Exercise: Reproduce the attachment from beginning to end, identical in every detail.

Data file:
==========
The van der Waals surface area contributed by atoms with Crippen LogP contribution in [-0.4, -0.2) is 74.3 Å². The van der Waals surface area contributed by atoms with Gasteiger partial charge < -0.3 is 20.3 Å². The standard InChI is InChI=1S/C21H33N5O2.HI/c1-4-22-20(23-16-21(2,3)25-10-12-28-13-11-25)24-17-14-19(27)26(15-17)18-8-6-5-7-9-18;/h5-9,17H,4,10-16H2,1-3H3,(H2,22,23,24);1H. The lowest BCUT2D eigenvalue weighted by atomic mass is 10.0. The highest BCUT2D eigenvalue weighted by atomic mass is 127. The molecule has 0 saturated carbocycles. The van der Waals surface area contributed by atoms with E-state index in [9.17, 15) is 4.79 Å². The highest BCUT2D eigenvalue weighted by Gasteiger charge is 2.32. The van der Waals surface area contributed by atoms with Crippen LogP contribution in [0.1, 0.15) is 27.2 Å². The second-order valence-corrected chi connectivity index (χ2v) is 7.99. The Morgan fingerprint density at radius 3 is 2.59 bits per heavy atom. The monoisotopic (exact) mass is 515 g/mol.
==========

The van der Waals surface area contributed by atoms with Crippen LogP contribution in [-0.4, -0.2) is 74.3 Å². The van der Waals surface area contributed by atoms with Gasteiger partial charge < -0.3 is 20.3 Å². The standard InChI is InChI=1S/C21H33N5O2.HI/c1-4-22-20(23-16-21(2,3)25-10-12-28-13-11-25)24-17-14-19(27)26(15-17)18-8-6-5-7-9-18;/h5-9,17H,4,10-16H2,1-3H3,(H2,22,23,24);1H. The lowest BCUT2D eigenvalue weighted by atomic mass is 10.0. The highest BCUT2D eigenvalue weighted by atomic mass is 127. The molecule has 0 saturated carbocycles. The van der Waals surface area contributed by atoms with E-state index in [9.17, 15) is 4.79 Å². The highest BCUT2D eigenvalue weighted by Gasteiger charge is 2.32. The van der Waals surface area contributed by atoms with Crippen LogP contribution in [0.1, 0.15) is 27.2 Å². The second-order valence-corrected chi connectivity index (χ2v) is 7.99. The Morgan fingerprint density at radius 3 is 2.59 bits per heavy atom. The monoisotopic (exact) mass is 515 g/mol.